“China is now Turkey’s second-largest import partner after Russia. China has invested $3 billion in Turkey between 2016 and 2019 and intends to double that by the end of next year,” they said.

When the lira’s value dropped by more than a quarter in 2018, the state-owned Industrial and Commercial Bank of China provided the Turkish government with $3.6 billion in loans for ongoing energy and transportation projects. In June 2019, in the wake of Istanbul municipal elections that indicated crumbling support for Erdoğan, China’s central bank transferred $1 billion—the largest cash inflow under a swap agreement between the two countries’ central banks that was last renewed in 2012.

China’s Belt and Road Initiative (BRI) has also offered Turkey a fresh source of financing, Xinhuanet said in its report. For China, the project offers a strategic foothold in the Mediterranean region, according to Alemdaroğlu and Tepe.

BRI, which aims to create a global infrastructure and transportation network, made it easier to export to China by freight trains.

A railroad from Istanbul covering 8,693 kilometers across Turkey, Georgia, Azerbaijan, the Caspian Sea, and Kazakhstan to reach the Chinese city of Xi’an has been operating since the end of 2020.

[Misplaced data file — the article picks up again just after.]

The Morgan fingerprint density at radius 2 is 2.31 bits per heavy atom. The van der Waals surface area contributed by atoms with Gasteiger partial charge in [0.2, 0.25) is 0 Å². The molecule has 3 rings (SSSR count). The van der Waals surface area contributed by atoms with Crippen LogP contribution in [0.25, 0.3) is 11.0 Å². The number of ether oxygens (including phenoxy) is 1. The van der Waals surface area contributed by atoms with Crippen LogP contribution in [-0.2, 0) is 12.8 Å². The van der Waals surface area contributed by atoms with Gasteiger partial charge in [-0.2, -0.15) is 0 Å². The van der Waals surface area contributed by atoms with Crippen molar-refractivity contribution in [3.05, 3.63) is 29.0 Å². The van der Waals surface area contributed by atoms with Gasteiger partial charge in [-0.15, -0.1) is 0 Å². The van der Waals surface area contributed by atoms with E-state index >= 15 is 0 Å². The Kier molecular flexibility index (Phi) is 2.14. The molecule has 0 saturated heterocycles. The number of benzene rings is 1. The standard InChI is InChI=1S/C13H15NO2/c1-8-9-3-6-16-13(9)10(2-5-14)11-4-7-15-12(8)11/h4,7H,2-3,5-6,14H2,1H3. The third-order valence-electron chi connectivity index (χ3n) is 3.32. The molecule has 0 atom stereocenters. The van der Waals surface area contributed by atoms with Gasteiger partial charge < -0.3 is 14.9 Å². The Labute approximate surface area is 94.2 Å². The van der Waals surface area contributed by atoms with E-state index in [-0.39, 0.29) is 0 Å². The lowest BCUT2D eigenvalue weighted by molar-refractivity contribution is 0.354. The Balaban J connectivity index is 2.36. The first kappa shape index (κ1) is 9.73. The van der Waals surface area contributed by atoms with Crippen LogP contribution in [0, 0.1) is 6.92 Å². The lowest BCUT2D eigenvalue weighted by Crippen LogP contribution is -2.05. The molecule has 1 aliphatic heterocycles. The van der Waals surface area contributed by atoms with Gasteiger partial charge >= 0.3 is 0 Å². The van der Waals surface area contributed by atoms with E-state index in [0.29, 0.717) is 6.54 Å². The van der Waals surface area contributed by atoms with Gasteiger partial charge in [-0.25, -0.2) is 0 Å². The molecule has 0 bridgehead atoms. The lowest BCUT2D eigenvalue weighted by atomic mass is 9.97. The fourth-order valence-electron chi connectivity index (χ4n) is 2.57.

Cargo transportation time between Turkey and China has decreased to 12 days from one month due to the project, a breakthrough in commercial understanding, as it slashes costs, Hasan Şafak, general manager of Istanbul-based transport firm Fevzi Gandur Logistics, told Xinhuanet.

As part of the BRI infrastructure-building initiative, Turkey completed a railroad from Kars in eastern Turkey via Tbilisi, Georgia, to Baku, Azerbaijan, on the Caspian Sea, from where it links to transportation networks to China, the Royal United Services Institute (RUSI) said last month.

The Chinese have come to Erdoğan’s rescue.

“In January 2020, a Chinese consortium bought 51 percent of the Yavuz Sultan Selim Bridge connecting Europe and Asia across the Bosporus after revenue projections failed and the Italian-Turkish consortium controlling the bridge wanted out,” Alemdaroğlu and Tepe said.

As Ankara faces tensions in its relations with the West and the Turkish economy suffers severely, the enhancement of its relations with China appears to be an important step. The Financial Times wrote in 2018 that Erdoğan would eventually have no alternative but to apply to the International Monetary Fund for a financial rescue package that would dilute his control over the economy.

Maybe Erdoğan has found a way out, but it is not necessarily the one that is best for his country. Chinese financing rarely comes without Chinese demands attached. If China is, in fact, to fund part of the controversial Kanal Istanbul project, Erdoğan will find himself seriously in that country’s debt.

Andrew Rosenbaum is a journalist specialising in business, finance, banking, insurance, reinsurance, asset allocation, wealth management, software and telecommunications based in Larnaca, Cyprus.